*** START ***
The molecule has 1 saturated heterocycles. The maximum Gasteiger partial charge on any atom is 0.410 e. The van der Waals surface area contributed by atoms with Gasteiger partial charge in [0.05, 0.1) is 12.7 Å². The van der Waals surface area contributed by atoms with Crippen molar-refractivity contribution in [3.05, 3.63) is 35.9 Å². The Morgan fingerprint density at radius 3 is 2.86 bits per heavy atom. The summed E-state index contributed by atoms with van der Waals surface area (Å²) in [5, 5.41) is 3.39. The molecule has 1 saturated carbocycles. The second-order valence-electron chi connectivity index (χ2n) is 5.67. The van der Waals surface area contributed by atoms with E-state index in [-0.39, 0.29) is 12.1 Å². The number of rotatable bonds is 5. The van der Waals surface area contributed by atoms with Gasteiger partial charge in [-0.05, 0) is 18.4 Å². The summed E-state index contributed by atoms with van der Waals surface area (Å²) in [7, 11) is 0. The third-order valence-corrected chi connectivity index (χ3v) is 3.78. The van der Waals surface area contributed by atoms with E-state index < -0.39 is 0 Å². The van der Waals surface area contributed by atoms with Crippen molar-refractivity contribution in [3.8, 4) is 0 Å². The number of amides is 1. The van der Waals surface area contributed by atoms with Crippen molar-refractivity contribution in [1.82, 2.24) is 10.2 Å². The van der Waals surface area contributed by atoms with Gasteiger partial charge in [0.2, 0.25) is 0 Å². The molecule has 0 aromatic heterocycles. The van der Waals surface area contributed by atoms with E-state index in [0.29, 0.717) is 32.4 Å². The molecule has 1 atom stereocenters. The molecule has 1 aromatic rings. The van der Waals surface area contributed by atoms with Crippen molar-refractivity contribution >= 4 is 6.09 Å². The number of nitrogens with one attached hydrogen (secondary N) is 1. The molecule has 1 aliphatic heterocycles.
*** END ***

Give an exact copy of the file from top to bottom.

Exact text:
The molecule has 1 saturated heterocycles. The maximum Gasteiger partial charge on any atom is 0.410 e. The van der Waals surface area contributed by atoms with Gasteiger partial charge in [0.05, 0.1) is 12.7 Å². The van der Waals surface area contributed by atoms with Crippen molar-refractivity contribution in [3.05, 3.63) is 35.9 Å². The Morgan fingerprint density at radius 3 is 2.86 bits per heavy atom. The summed E-state index contributed by atoms with van der Waals surface area (Å²) in [5, 5.41) is 3.39. The molecule has 1 saturated carbocycles. The second-order valence-electron chi connectivity index (χ2n) is 5.67. The van der Waals surface area contributed by atoms with E-state index in [-0.39, 0.29) is 12.1 Å². The number of rotatable bonds is 5. The van der Waals surface area contributed by atoms with Gasteiger partial charge in [-0.05, 0) is 18.4 Å². The summed E-state index contributed by atoms with van der Waals surface area (Å²) in [7, 11) is 0. The third-order valence-corrected chi connectivity index (χ3v) is 3.78. The van der Waals surface area contributed by atoms with E-state index < -0.39 is 0 Å². The van der Waals surface area contributed by atoms with Crippen molar-refractivity contribution in [3.8, 4) is 0 Å². The number of amides is 1. The van der Waals surface area contributed by atoms with Crippen molar-refractivity contribution in [1.82, 2.24) is 10.2 Å². The van der Waals surface area contributed by atoms with Gasteiger partial charge in [0.2, 0.25) is 0 Å². The molecule has 0 aromatic heterocycles. The van der Waals surface area contributed by atoms with E-state index in [0.29, 0.717) is 32.4 Å². The molecule has 1 atom stereocenters. The molecule has 1 aromatic rings. The van der Waals surface area contributed by atoms with Crippen molar-refractivity contribution >= 4 is 6.09 Å². The number of nitrogens with one attached hydrogen (secondary N) is 1. The molecule has 1 aliphatic heterocycles.